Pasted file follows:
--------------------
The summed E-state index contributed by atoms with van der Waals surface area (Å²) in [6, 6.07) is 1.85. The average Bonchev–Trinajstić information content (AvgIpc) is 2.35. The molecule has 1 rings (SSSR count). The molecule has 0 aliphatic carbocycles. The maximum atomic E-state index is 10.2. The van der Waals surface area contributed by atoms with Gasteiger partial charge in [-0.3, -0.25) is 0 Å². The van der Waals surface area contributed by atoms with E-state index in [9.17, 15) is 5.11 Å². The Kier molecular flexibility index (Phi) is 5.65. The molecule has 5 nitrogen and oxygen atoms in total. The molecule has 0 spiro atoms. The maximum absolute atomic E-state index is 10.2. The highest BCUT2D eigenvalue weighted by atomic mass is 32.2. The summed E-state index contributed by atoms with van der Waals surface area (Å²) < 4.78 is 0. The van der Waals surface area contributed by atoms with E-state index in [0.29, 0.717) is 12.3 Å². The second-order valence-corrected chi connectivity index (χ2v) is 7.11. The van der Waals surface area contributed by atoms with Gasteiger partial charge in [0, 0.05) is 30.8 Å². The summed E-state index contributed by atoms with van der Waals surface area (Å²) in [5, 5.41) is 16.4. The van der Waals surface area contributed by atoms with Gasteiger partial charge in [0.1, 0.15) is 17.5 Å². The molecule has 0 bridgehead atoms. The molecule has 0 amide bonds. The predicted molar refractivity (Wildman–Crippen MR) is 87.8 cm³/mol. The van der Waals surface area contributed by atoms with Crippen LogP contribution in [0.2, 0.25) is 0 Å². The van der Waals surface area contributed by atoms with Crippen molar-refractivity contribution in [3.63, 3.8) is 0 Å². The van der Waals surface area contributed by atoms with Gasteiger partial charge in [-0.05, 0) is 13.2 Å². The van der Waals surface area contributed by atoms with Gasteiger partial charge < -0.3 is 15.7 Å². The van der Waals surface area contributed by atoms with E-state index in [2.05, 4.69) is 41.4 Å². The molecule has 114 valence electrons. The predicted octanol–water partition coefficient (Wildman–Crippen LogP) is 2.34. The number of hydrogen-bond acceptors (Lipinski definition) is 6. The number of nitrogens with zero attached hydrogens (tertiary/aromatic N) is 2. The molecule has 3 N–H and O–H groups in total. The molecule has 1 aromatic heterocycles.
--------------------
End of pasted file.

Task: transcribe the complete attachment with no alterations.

The summed E-state index contributed by atoms with van der Waals surface area (Å²) in [6, 6.07) is 1.85. The average Bonchev–Trinajstić information content (AvgIpc) is 2.35. The molecule has 1 rings (SSSR count). The molecule has 0 aliphatic carbocycles. The maximum atomic E-state index is 10.2. The van der Waals surface area contributed by atoms with Gasteiger partial charge in [-0.3, -0.25) is 0 Å². The van der Waals surface area contributed by atoms with E-state index in [9.17, 15) is 5.11 Å². The Kier molecular flexibility index (Phi) is 5.65. The molecule has 5 nitrogen and oxygen atoms in total. The molecule has 0 spiro atoms. The maximum absolute atomic E-state index is 10.2. The highest BCUT2D eigenvalue weighted by atomic mass is 32.2. The summed E-state index contributed by atoms with van der Waals surface area (Å²) < 4.78 is 0. The van der Waals surface area contributed by atoms with E-state index in [0.29, 0.717) is 12.3 Å². The second-order valence-corrected chi connectivity index (χ2v) is 7.11. The van der Waals surface area contributed by atoms with Gasteiger partial charge in [0, 0.05) is 30.8 Å². The summed E-state index contributed by atoms with van der Waals surface area (Å²) in [5, 5.41) is 16.4. The van der Waals surface area contributed by atoms with Gasteiger partial charge in [0.1, 0.15) is 17.5 Å². The molecule has 0 bridgehead atoms. The molecule has 0 amide bonds. The predicted molar refractivity (Wildman–Crippen MR) is 87.8 cm³/mol. The van der Waals surface area contributed by atoms with Crippen LogP contribution in [0.2, 0.25) is 0 Å². The van der Waals surface area contributed by atoms with Crippen molar-refractivity contribution in [3.63, 3.8) is 0 Å². The van der Waals surface area contributed by atoms with Gasteiger partial charge in [-0.05, 0) is 13.2 Å². The van der Waals surface area contributed by atoms with Gasteiger partial charge < -0.3 is 15.7 Å². The van der Waals surface area contributed by atoms with E-state index in [2.05, 4.69) is 41.4 Å². The molecule has 114 valence electrons. The predicted octanol–water partition coefficient (Wildman–Crippen LogP) is 2.34. The number of hydrogen-bond acceptors (Lipinski definition) is 6. The number of nitrogens with zero attached hydrogens (tertiary/aromatic N) is 2. The molecule has 3 N–H and O–H groups in total. The molecule has 1 aromatic heterocycles.